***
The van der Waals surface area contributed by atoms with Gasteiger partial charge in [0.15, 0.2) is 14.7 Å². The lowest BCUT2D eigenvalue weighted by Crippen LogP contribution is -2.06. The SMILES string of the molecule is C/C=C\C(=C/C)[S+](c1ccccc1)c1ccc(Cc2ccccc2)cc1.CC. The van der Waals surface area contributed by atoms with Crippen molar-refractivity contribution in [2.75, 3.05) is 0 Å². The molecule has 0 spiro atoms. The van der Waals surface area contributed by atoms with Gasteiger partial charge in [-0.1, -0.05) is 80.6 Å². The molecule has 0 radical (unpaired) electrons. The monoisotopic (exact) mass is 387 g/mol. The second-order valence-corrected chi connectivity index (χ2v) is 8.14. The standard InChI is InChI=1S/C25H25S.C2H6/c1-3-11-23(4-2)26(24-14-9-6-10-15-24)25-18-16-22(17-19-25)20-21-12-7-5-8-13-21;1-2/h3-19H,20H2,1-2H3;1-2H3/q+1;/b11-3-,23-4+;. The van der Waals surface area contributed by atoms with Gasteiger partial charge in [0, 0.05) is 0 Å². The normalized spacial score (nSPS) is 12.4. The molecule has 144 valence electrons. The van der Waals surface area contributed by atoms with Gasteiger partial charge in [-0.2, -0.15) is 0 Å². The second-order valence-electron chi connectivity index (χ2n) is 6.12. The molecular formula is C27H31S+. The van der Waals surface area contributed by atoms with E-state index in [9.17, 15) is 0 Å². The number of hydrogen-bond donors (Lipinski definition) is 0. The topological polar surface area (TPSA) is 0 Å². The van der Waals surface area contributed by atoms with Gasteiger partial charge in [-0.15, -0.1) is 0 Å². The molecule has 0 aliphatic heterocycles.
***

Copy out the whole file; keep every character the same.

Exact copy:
The van der Waals surface area contributed by atoms with Gasteiger partial charge in [0.15, 0.2) is 14.7 Å². The lowest BCUT2D eigenvalue weighted by Crippen LogP contribution is -2.06. The SMILES string of the molecule is C/C=C\C(=C/C)[S+](c1ccccc1)c1ccc(Cc2ccccc2)cc1.CC. The van der Waals surface area contributed by atoms with Crippen molar-refractivity contribution in [2.75, 3.05) is 0 Å². The molecule has 0 spiro atoms. The van der Waals surface area contributed by atoms with Gasteiger partial charge in [-0.1, -0.05) is 80.6 Å². The molecule has 0 radical (unpaired) electrons. The monoisotopic (exact) mass is 387 g/mol. The second-order valence-corrected chi connectivity index (χ2v) is 8.14. The standard InChI is InChI=1S/C25H25S.C2H6/c1-3-11-23(4-2)26(24-14-9-6-10-15-24)25-18-16-22(17-19-25)20-21-12-7-5-8-13-21;1-2/h3-19H,20H2,1-2H3;1-2H3/q+1;/b11-3-,23-4+;. The van der Waals surface area contributed by atoms with Gasteiger partial charge in [0, 0.05) is 0 Å². The normalized spacial score (nSPS) is 12.4. The molecule has 144 valence electrons. The van der Waals surface area contributed by atoms with Gasteiger partial charge in [-0.2, -0.15) is 0 Å². The second-order valence-electron chi connectivity index (χ2n) is 6.12. The molecular formula is C27H31S+. The van der Waals surface area contributed by atoms with E-state index in [9.17, 15) is 0 Å². The number of hydrogen-bond donors (Lipinski definition) is 0. The topological polar surface area (TPSA) is 0 Å². The van der Waals surface area contributed by atoms with Gasteiger partial charge in [-0.15, -0.1) is 0 Å². The molecule has 0 aliphatic heterocycles.